# Nonlinear finite elements/Heat equation time integration

## Solving the Matrix Problem

The matrix equations for the Poisson problem do not involve time and can be solved directly using either direct or iterative methods for solving systems of equations. You have done that in your introductory course on finite elements.

For the time-dependent heat equation, a few extra steps are needed. This is because the equations we have developed so far still have continuous time derivatives which need to be approximated.

Recall equations (45)

${\displaystyle {\text{(45)}}\qquad \mathbf {M} ~{\dot {\mathbf {T} }}+\mathbf {K} ~\mathbf {T} =\mathbf {f} ~.}$

These equations are a coupled system of first-order ordinary differential equations rather than a system of algebraic equations.

One way of solving the system of differential equations (45) is to use the generalized midpoint rule.

### Generalized midpoint rule

Consider the following initial value problem

{\displaystyle {\begin{aligned}{\dot {T}}(t)&=g(T(t))\qquad {\text{for all}}\qquad t\in [0,\tau ]\\T(0)&=T_{n}~,\end{aligned}}}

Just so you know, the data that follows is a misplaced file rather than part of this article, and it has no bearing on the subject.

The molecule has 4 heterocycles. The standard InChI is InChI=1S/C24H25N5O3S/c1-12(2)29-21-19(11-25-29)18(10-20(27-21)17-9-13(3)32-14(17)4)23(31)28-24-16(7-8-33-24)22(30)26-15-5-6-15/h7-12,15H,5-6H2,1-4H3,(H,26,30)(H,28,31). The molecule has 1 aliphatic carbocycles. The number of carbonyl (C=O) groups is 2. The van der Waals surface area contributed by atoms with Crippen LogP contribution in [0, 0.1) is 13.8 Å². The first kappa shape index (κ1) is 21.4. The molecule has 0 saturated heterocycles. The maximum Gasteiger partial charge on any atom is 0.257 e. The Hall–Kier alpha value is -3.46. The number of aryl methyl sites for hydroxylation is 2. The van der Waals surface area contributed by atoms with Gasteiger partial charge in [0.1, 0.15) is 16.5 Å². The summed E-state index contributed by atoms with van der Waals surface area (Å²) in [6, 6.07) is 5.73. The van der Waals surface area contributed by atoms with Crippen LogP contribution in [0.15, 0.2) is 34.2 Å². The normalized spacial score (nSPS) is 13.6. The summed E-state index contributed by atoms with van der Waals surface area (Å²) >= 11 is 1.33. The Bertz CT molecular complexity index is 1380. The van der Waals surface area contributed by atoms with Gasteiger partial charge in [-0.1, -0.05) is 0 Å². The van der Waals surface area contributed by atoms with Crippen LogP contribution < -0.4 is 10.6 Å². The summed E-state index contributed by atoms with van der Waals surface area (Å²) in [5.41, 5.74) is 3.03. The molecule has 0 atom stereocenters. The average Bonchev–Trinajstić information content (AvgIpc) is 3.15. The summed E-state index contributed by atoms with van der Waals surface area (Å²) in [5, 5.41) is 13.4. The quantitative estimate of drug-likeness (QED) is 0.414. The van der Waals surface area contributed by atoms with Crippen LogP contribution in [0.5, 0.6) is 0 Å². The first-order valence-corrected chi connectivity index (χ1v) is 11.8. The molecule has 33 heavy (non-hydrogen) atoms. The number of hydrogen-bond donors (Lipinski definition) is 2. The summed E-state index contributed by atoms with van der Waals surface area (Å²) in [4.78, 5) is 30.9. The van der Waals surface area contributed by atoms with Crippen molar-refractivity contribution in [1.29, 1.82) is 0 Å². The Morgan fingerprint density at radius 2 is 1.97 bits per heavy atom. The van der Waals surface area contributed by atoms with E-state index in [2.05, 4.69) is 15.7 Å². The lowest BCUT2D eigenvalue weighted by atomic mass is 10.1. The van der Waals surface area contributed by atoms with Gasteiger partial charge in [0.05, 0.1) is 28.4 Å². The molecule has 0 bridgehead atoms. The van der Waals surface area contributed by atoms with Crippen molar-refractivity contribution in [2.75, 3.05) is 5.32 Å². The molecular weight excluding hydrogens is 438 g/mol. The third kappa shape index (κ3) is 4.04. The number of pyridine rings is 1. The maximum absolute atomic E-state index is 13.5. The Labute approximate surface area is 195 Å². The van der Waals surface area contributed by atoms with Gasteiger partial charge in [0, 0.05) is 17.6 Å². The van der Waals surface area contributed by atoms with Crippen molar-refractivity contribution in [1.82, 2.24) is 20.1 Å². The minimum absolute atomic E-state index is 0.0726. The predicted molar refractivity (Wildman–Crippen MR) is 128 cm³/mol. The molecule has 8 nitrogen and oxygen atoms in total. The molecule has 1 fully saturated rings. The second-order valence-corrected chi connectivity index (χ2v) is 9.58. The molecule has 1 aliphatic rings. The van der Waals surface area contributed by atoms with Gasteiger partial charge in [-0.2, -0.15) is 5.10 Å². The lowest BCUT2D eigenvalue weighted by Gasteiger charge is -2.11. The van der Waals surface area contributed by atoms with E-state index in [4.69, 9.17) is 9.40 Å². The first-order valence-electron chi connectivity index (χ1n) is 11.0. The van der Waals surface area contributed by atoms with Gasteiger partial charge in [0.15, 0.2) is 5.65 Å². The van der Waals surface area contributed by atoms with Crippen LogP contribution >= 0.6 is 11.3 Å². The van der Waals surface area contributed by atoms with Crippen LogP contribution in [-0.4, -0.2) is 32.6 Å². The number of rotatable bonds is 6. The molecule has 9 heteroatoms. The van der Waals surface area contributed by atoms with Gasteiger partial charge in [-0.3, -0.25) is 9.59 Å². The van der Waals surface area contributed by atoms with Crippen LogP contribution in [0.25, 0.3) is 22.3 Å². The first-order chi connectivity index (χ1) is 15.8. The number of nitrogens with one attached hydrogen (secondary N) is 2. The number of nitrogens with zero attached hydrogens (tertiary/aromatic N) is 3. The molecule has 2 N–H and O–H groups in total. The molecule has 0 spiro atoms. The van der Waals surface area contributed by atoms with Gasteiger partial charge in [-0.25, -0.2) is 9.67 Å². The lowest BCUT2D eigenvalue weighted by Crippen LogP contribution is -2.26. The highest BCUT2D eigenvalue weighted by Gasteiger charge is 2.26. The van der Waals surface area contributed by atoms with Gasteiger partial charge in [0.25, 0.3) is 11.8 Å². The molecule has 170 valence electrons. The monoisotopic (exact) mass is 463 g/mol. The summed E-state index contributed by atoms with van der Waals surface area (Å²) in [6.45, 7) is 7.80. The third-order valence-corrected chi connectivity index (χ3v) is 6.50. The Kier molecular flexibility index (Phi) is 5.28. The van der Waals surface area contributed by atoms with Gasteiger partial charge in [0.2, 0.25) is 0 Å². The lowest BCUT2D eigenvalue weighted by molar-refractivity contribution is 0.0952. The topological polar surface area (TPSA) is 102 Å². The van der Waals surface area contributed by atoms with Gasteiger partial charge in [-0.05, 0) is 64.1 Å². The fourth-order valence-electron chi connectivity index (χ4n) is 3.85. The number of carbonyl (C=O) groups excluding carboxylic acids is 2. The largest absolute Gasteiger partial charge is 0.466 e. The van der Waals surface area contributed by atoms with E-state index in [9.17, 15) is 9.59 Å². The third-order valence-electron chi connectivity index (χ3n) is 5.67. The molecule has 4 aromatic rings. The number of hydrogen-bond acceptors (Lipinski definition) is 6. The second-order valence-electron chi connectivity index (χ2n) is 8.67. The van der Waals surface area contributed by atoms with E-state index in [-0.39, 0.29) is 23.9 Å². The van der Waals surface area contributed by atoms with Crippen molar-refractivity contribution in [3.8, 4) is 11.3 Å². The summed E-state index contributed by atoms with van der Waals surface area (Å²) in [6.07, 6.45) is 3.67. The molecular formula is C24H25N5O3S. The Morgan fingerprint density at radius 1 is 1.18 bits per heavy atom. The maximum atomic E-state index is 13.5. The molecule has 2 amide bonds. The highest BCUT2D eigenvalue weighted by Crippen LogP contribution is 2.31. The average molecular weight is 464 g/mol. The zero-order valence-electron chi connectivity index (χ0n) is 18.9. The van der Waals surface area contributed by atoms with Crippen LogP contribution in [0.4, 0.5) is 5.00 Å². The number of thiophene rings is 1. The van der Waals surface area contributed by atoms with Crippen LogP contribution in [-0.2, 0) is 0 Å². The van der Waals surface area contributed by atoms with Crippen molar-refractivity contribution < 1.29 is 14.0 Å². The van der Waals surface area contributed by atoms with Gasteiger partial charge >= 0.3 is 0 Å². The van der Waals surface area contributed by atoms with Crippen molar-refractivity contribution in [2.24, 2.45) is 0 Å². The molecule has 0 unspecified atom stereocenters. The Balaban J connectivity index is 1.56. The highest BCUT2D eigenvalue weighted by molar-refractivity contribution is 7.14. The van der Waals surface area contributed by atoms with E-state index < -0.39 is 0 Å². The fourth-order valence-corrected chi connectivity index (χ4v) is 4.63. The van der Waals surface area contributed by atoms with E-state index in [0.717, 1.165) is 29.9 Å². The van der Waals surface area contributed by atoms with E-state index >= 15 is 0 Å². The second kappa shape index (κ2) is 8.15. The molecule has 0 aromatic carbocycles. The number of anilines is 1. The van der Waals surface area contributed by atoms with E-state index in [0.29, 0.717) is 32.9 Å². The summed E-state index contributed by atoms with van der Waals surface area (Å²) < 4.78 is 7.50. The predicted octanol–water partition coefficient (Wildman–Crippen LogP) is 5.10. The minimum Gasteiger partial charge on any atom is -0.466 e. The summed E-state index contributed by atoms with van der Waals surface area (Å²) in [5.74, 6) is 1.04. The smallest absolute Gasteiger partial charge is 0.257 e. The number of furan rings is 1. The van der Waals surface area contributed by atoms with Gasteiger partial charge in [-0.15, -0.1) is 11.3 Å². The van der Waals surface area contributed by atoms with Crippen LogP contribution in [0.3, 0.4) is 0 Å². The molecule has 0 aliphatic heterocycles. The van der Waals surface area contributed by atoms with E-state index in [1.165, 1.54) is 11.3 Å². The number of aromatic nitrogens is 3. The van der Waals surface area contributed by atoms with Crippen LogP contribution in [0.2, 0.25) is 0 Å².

where ${\displaystyle g:\mathbb {R} ^{}\rightarrow \mathbb {R} ^{}}$ is a smooth function.

The generalized midpoint rule can be used to solve this differential equation in an approximate manner.

Let us discretize the domain ${\displaystyle [0,\tau ]}$ into increments of ${\displaystyle \Delta t}$. Let ${\displaystyle T_{n+1}:=T(t_{n+1})}$ be the approximation to the exact value of ${\displaystyle T(t)}$ at time ${\displaystyle t_{n+1}=t_{n}+\Delta t}$.

The integration rule for the generalized midpoint rule is

{\displaystyle {\begin{aligned}T_{n+1}&=T_{n}+\Delta t~g(T_{n+\theta })\\g(T_{n+\theta })&:=(1-\theta )~g(T_{n})+\theta ~g(T_{n+1})\qquad \theta \in [0,1]~.\end{aligned}}}

When we choose ${\displaystyle \theta =0}$, we get

${\displaystyle {T_{n+1}=T_{n}+\Delta t~g(T_{n});\qquad \theta =0\implies {\text{Forward Euler - fully explicit.}}}}$

When we choose ${\displaystyle \theta =1}$, we get

${\displaystyle {T_{n+1}=T_{n}+\Delta t~g(T_{n+1});\qquad \theta =1\implies {\text{Backward Euler - fully implicit.}}}}$

When we choose ${\displaystyle \theta =1/2}$, we get